- 20. Di Matteo M, Matrai J, Belay E, Firdissa T, Vandendriessche T, et al. (2012) PiggyBac toolbox. Methods Mol Biol 859: 241–254. doi: 10.1007/978-1-61779-603-6_14
- 21. Huang E, Bi Y, Jiang W, Luo X, Yang K, et al. (2012) Conditionally Immortalized Mouse Embryonic Fibroblasts Retain Proliferative Activity without Compromising Multipotent Differentiation Potential. PLoS One 7: e32428. doi: 10.1371/journal.pone.0032428
- 22. Li M, Chen Y, Bi Y, Jiang W, Luo Q, et al. (2013) Establishment and characterization of the reversibly immortalized mouse fetal heart progenitors. Int J Med Sci 10: 1035–1046. doi: 10.7150/ijms.6639
- 23. Liu X, Qin J, Luo Q, Bi Y, Zhu G, et al.. (2013) Cross-talk between EGF and BMP9 signalling pathways regulates the osteogenic differentiation of mesenchymal stem cells. J Cell Mol Med.
- 24. Zhang J, Weng Y, Liu X, Wang J, Zhang W, et al. (2013) Endoplasmic reticulum (ER) stress inducible factor cysteine-rich with EGF-like domains 2 (Creld2) is an important mediator of BMP9-regulated osteogenic differentiation of mesenchymal stem cells. PLoS One 8: e73086. doi: 10.1371/journal.pone.0073086
- 25. Kong Y, Zhang H, Chen X, Zhang W, Zhao C, et al. (2013) Destabilization of Heterologous Proteins Mediated by the GSK3beta Phosphorylation Domain of the beta-Catenin Protein. Cell Physiol Biochem 32: 1187–1199. doi: 10.1159/000354518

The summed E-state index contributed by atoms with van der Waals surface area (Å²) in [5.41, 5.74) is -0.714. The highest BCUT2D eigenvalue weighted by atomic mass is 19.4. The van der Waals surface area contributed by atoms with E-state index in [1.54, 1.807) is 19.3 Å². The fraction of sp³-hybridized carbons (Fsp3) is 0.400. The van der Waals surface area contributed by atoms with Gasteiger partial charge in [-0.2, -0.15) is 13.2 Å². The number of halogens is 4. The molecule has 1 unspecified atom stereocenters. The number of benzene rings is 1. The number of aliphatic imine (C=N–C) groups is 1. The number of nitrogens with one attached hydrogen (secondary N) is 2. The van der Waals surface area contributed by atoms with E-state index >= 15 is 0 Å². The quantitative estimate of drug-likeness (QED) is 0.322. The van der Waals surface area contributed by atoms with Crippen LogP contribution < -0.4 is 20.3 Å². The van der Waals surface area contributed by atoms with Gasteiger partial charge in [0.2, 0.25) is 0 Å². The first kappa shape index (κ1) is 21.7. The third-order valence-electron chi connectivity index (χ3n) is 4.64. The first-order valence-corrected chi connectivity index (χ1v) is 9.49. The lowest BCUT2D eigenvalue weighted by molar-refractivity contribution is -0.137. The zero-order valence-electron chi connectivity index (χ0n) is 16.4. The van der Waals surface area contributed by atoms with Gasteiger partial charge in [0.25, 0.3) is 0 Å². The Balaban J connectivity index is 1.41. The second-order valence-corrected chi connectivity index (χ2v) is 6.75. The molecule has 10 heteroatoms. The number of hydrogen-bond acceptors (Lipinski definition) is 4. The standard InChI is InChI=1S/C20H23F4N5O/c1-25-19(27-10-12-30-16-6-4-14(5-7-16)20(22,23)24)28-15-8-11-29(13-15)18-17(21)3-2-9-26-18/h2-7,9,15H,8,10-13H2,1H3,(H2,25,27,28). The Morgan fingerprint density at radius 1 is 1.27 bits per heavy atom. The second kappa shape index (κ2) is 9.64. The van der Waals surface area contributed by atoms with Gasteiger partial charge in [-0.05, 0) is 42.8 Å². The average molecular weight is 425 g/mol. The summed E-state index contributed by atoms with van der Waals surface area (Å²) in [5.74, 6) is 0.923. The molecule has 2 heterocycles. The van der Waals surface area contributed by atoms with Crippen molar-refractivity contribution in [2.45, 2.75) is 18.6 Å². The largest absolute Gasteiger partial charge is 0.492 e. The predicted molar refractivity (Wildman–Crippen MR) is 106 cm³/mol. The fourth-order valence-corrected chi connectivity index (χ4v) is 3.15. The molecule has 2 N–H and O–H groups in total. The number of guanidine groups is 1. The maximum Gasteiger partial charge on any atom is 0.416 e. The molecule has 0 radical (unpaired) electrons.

- 26. Gao Y, Huang E, Zhang H, Wang J, Wu N, et al. (2013) Crosstalk between Wnt/beta-Catenin and Estrogen Receptor Signaling Synergistically Promotes Osteogenic Differentiation of Mesenchymal Progenitor Cells. PLoS One 8: e82436. doi: 10.1371/journal.pone.0082436
- 27. Luo Q, Kang Q, Song WX, Luu HH, Luo X, et al. (2007) Selection and validation of optimal siRNA target sites for RNAi-mediated gene silencing. Gene 395: 160–169. doi: 10.1016/j.gene.2007.02.030
- 28. Miyazaki J, Takaki S, Araki K, Tashiro F, Tominaga A, et al. (1989) Expression vector system based on the chicken beta-actin promoter directs efficient production of interleukin-5. Gene 79: 269–277. doi: 10.1016/0378-1119(89)90209-6
- 29. Niwa H, Yamamura K, Miyazaki J (1991) Efficient selection for high-expression transfectants with a novel eukaryotic vector. Gene 108: 193–199. doi: 10.1016/0378-1119(91)90434-d